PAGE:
Zhang Hong still could not believe what she had done.
And what she did was giving China its first gold medal ever in women's 1,000m speed skating on Thursday at the Sochi Winter Olympic Games.
She was clocked at 1 minute and 14.02 seconds, 0.67 seconds ahead of second-placed Ireen Wust of the Netherlands, while Dutch teammate Margot Boer earned bronze in 1:14.90.
It was China's second gold medal of the games. Short track speed skater Li Jianrou won the first gold for China earlier in women's 500m.
"I'm very excited now and I haven't accepted the fact that I won the gold," the 25-year-old Zhang said. "I was working hard everyday in the past and I achieved it today. I beat myself."
Zhang was so fast that she just missed the Olympic mark set by Chris Witty at the 2002 Salt Lake City Games. Her winning margin of 0.67 was the largest in the women's 1,000 since the 1994 Lillehammer Games.
China has been seeking the Olympic gold in speed skating for more than three decades. The country first took part in the Winter Olympics in 1980 in Placid Lake, New York, where China's speed skaters also made their Winter Olympic debut.
At the 1992 Albertville Winter Olympic Games in France, Ye Qiaobo won Chinas first Winter Olympic medal, silver in the women's 500 meters. Four days later, in the 1,000m event, Ye won a second silver.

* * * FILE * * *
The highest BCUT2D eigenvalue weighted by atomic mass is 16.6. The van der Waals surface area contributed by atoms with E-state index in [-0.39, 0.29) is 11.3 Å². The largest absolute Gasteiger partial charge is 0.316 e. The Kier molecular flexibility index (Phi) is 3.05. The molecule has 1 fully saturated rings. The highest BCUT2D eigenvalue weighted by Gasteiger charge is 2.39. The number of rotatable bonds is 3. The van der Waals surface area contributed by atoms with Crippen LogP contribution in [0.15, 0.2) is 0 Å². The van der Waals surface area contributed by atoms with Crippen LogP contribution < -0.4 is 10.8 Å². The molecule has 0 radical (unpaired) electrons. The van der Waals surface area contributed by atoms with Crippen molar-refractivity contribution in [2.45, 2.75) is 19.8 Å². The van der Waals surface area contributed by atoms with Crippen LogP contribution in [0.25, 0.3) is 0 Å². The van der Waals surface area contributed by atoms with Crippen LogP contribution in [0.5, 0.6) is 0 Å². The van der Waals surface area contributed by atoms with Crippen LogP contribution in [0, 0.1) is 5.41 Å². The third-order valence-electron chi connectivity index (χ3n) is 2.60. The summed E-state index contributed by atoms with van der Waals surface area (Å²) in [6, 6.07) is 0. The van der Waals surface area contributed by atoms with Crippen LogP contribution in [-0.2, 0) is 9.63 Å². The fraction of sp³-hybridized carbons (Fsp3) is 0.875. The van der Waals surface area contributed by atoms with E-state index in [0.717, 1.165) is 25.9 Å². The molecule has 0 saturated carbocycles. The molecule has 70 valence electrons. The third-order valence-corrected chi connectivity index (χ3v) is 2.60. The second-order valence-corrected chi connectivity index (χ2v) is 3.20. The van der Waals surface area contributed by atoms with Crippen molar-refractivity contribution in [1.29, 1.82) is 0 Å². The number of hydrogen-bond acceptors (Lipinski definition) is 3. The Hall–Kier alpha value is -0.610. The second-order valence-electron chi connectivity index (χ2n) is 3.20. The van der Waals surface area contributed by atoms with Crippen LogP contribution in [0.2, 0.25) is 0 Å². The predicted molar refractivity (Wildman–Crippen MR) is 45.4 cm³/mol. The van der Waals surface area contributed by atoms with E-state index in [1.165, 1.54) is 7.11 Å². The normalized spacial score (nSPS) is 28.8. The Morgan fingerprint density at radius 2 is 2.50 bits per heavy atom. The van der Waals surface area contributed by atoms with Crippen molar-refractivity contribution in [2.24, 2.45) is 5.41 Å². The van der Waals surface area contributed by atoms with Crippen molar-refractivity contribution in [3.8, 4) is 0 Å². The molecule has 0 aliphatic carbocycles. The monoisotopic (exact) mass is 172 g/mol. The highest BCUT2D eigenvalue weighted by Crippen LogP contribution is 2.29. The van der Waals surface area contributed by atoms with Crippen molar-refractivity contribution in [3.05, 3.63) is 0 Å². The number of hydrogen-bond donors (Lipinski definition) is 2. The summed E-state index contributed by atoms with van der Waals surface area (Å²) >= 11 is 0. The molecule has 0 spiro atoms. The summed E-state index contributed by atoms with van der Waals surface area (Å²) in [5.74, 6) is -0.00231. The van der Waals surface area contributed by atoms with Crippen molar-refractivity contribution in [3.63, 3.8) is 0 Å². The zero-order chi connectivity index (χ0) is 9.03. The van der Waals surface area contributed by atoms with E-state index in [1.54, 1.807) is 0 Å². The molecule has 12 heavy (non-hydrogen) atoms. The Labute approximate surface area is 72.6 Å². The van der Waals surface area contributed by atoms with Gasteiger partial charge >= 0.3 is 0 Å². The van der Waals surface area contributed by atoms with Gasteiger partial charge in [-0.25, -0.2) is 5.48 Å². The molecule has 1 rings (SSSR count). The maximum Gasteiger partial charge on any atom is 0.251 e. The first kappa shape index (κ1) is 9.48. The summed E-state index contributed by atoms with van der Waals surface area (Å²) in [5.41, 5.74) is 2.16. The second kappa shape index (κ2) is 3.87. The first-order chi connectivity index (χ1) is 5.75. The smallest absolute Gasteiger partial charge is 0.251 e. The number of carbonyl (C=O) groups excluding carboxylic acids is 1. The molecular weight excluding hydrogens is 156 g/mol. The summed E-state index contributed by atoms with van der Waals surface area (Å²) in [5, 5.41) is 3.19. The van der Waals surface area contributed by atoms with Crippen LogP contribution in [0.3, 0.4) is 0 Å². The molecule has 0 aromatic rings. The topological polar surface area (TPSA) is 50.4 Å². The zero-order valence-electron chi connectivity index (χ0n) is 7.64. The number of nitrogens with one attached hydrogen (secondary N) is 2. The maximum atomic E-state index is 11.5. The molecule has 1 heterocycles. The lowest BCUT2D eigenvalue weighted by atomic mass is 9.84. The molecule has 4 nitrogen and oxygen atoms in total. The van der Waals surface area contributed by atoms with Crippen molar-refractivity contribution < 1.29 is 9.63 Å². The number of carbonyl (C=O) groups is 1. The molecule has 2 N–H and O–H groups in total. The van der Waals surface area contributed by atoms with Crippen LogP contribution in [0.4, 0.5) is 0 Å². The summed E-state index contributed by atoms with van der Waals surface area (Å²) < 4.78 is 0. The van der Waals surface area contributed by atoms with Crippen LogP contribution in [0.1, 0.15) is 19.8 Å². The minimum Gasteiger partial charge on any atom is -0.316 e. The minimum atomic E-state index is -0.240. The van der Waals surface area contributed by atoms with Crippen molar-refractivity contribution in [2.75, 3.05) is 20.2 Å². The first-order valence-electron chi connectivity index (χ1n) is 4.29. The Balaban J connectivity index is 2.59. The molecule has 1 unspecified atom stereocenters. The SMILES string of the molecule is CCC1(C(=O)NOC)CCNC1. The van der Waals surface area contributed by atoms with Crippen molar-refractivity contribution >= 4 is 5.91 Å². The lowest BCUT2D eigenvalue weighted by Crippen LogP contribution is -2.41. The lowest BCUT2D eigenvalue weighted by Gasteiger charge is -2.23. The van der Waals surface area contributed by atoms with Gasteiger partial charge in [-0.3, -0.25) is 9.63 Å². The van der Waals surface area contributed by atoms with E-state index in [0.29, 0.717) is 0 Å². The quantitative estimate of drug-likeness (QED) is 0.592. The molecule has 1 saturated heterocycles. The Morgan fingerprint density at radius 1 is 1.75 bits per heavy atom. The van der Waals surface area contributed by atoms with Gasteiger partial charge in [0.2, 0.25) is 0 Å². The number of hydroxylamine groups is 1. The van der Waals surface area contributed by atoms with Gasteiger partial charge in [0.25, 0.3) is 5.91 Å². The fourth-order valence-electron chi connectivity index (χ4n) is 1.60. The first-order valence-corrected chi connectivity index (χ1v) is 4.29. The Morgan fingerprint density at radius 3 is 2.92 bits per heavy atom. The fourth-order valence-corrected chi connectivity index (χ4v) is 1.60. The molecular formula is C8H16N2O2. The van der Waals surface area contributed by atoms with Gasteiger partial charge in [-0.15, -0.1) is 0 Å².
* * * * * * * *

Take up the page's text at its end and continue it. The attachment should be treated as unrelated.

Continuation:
Then it took until the 2006 Turin Games 2 years to get another medal, a silver in the 500m race by Wang Manli. And four years later in Vancouver, Wang Beixing claimed a bronze.
Breaking the Winter Olympic gold-medal jinx has always been the goal for the Chinese skaters, but the reigning 500m world champion Yu Jing had to withdraw from the Sochi Games at the last minute due to an injury recurrence.
At the 500m event on Tuesday, Zhang narrowly missed reaching the medal podium by finishing fourth, while Wang Beixing, China's biggest hope in the event, finished seventh.
With few people expecting Zhang to be a medal contender, her coach remained calm.
"Zhang did an excellent job this time," said Feng Qingbo. "It was her best result on a low-altitude track."
"Our goal is to finish in the top three but now we have realised the breakthrough of several generations of Chinese speed skaters,'' the coach added. "It's a great honour for us. We are very relaxed now. I expected It was her best result on a low-altitude track."
Skating legend Ye also applauded Zhang.
"Zhang's strategy is correct and she controlled herself well in the latter part, which was really fast," said Ye. "Since China's speed skater took part in the Winter Olympic Games, so many years have passed. It is Zhang who made the breakthrough. Congratulations to her."